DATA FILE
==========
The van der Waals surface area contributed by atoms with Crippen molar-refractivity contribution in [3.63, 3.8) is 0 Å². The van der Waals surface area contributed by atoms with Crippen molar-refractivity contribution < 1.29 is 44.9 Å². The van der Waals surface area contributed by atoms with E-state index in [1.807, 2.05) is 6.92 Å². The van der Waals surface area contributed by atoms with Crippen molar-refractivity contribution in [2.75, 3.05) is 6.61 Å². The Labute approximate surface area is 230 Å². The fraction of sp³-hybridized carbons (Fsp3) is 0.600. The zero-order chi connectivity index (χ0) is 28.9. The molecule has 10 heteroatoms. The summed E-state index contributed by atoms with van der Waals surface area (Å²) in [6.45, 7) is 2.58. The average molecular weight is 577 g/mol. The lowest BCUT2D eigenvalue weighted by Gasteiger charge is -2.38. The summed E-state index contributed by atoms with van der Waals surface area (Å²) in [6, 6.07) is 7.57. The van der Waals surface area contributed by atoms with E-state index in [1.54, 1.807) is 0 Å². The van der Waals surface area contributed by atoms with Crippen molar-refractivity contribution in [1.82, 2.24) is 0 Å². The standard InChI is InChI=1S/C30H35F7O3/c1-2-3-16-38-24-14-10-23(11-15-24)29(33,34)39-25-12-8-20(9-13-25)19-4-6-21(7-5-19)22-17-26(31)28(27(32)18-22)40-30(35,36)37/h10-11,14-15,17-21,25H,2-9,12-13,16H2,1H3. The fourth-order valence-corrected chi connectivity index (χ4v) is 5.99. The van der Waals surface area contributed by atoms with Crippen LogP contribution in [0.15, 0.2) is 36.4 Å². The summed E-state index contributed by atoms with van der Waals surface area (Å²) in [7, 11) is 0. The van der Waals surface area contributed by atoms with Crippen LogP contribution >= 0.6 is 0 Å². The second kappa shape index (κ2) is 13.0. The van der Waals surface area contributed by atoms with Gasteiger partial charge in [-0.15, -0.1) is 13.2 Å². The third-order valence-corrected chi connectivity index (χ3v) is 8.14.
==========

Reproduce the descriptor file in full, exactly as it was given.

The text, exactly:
The van der Waals surface area contributed by atoms with Crippen molar-refractivity contribution in [3.63, 3.8) is 0 Å². The van der Waals surface area contributed by atoms with Crippen molar-refractivity contribution < 1.29 is 44.9 Å². The van der Waals surface area contributed by atoms with E-state index in [1.807, 2.05) is 6.92 Å². The van der Waals surface area contributed by atoms with Crippen molar-refractivity contribution in [2.75, 3.05) is 6.61 Å². The Labute approximate surface area is 230 Å². The fraction of sp³-hybridized carbons (Fsp3) is 0.600. The zero-order chi connectivity index (χ0) is 28.9. The molecule has 10 heteroatoms. The summed E-state index contributed by atoms with van der Waals surface area (Å²) in [6.45, 7) is 2.58. The average molecular weight is 577 g/mol. The lowest BCUT2D eigenvalue weighted by Gasteiger charge is -2.38. The summed E-state index contributed by atoms with van der Waals surface area (Å²) in [6, 6.07) is 7.57. The van der Waals surface area contributed by atoms with E-state index in [1.54, 1.807) is 0 Å². The van der Waals surface area contributed by atoms with Crippen molar-refractivity contribution in [1.82, 2.24) is 0 Å². The standard InChI is InChI=1S/C30H35F7O3/c1-2-3-16-38-24-14-10-23(11-15-24)29(33,34)39-25-12-8-20(9-13-25)19-4-6-21(7-5-19)22-17-26(31)28(27(32)18-22)40-30(35,36)37/h10-11,14-15,17-21,25H,2-9,12-13,16H2,1H3. The fourth-order valence-corrected chi connectivity index (χ4v) is 5.99. The van der Waals surface area contributed by atoms with Crippen LogP contribution in [0.15, 0.2) is 36.4 Å². The summed E-state index contributed by atoms with van der Waals surface area (Å²) in [7, 11) is 0. The van der Waals surface area contributed by atoms with Crippen LogP contribution >= 0.6 is 0 Å². The second kappa shape index (κ2) is 13.0. The van der Waals surface area contributed by atoms with Gasteiger partial charge in [-0.15, -0.1) is 13.2 Å². The third-order valence-corrected chi connectivity index (χ3v) is 8.14.